We consider the problem of throughput-optimal scheduling in wireless networks subject to interference constraints. We model the interference using a family of K -hop interference models, under which no two links within a K -hop distance can successfully transmit at the same time. For a given K, we can obtain a throughput-optimal scheduling policy by solving the well-known maximum weighted matching problem. We show that for K>1, the resulting problems are NP-Hard that cannot be approximated within a factor that grows polynomially with the number of nodes. Interestingly, for geometric unit-disk graphs that can be used to describe a wide range of wireless networks, the problems admit polynomial time approximation schemes within a factor arbitrarily close to 1. In these network settings, we also show that a simple greedy algorithm can provide a 49-approximation, and the maximal matching scheduling policy, which can be easily implemented in a distributed fashion, achieves a guaranteed fraction of the capacity region for all K. The geometric constraints are crucial to obtain these throughput guarantees. These results are encouraging as they suggest that one can develop low-complexity distributed algorithms to achieve near-optimal throughput for a wide range of wireless networks.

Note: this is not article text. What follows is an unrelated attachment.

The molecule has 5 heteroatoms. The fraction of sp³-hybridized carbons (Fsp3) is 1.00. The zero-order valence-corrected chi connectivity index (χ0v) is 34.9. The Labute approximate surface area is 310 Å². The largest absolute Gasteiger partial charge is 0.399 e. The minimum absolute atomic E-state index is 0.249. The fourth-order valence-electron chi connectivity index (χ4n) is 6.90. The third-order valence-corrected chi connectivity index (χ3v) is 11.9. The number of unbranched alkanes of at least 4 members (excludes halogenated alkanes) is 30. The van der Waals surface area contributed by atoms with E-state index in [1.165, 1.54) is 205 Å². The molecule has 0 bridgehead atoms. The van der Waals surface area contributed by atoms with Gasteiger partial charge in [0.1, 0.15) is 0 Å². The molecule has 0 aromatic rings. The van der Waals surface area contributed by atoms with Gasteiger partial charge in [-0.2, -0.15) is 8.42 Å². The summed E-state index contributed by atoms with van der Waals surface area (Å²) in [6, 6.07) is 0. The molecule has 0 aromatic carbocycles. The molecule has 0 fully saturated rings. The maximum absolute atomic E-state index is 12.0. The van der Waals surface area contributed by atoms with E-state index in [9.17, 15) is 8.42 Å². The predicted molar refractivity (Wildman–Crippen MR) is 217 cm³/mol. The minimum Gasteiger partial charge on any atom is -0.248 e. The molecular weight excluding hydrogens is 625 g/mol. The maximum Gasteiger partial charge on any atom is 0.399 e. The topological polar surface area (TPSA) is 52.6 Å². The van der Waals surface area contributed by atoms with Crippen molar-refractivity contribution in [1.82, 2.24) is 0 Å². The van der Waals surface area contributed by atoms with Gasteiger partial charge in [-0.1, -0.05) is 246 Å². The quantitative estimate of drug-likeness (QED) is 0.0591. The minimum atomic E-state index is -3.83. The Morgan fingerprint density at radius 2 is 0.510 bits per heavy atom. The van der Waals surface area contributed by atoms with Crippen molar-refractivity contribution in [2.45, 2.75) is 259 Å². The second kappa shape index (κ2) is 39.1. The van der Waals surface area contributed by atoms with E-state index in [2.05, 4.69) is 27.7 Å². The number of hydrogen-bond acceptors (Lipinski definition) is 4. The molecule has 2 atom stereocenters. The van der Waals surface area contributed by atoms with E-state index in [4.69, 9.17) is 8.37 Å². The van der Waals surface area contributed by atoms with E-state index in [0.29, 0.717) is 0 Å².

|Journal||Eurasip Journal on Wireless Communications and Networking|
|Publication status||Published - 2010|
ASJC Scopus subject areas
- Signal Processing
- Computer Science Applications
- Computer Networks and Communications